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Bees Deluxe / Press

“Bees Deluxe have released another funky, bluesy, jazzy CDs. Trouble In Paradise is another offering of fun stuff from this outfit. The Bees Deluxe’s usual band leader, guitarist Conrad Warre, provides plenty of funky licks and cool phrasing. Keyboardist Jon Gamble keeps the organ and piano percolating with swirling chords and tasteful touches. Bassist Joe McEachern plays a smooth, solid low end. Drummer Patrick Sanders lays down all sorts of clever beats and snappy smacks. Opening number “That’s What I’m Living For” lurches forward with a purposeful funk drive. Bass and drums knock it forward with swift, funky persistence. Gamble presses out of his keys all sorts of organ swirls, smoky, rocking, jumping on the groove with a confident stride. Warre’s guitar jumps in with abundant riffing and mean phrasing. This number leaps forward like a rattlesnake jumping out of its coil. . . . . .”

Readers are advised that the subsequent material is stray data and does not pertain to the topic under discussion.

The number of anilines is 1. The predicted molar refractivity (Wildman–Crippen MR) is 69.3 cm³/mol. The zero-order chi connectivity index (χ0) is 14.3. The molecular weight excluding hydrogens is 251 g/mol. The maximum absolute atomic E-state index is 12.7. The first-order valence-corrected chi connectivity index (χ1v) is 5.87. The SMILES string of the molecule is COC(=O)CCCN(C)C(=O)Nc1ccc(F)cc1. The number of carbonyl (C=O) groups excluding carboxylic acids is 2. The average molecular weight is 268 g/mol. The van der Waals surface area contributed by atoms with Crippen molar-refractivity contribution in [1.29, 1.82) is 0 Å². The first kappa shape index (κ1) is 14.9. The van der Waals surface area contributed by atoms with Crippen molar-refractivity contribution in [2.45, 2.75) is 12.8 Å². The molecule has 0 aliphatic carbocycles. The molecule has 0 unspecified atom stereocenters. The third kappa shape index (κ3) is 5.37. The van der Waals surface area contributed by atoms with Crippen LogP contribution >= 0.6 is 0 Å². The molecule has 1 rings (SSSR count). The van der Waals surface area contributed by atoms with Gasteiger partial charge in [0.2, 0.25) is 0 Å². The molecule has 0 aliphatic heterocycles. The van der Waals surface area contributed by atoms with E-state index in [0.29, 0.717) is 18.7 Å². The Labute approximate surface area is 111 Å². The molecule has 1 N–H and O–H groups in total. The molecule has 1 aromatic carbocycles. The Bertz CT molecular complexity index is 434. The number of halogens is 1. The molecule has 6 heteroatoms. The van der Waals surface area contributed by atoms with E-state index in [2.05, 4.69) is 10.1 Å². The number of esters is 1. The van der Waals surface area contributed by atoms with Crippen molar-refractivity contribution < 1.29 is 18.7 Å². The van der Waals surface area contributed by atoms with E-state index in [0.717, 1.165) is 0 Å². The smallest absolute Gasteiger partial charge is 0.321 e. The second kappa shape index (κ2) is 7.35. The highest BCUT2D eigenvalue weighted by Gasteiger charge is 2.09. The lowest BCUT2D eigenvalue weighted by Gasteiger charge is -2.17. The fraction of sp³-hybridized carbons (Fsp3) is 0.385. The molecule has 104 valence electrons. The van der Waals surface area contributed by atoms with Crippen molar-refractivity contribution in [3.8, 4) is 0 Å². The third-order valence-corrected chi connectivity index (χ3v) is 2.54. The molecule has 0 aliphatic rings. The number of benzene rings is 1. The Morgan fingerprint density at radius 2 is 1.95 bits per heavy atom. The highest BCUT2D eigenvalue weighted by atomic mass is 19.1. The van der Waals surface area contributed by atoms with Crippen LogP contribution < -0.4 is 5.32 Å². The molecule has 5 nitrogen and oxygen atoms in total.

“The main thrust of the music on this album is its' creativity and adventurous spirit. The musicality of Steely Dan comes to mind on the instrumental "Cell Phone" that features the coolest jazz organ this side of Jimmy Smith. Not to mention some other-worldly guitar. ...what an incredible voyage it was. One to be taken over and over, each time revealing some new nuance in this mind enriching musical gem. "Ladies and gentleman please wait until the record has reached a complete stop before disembarking.”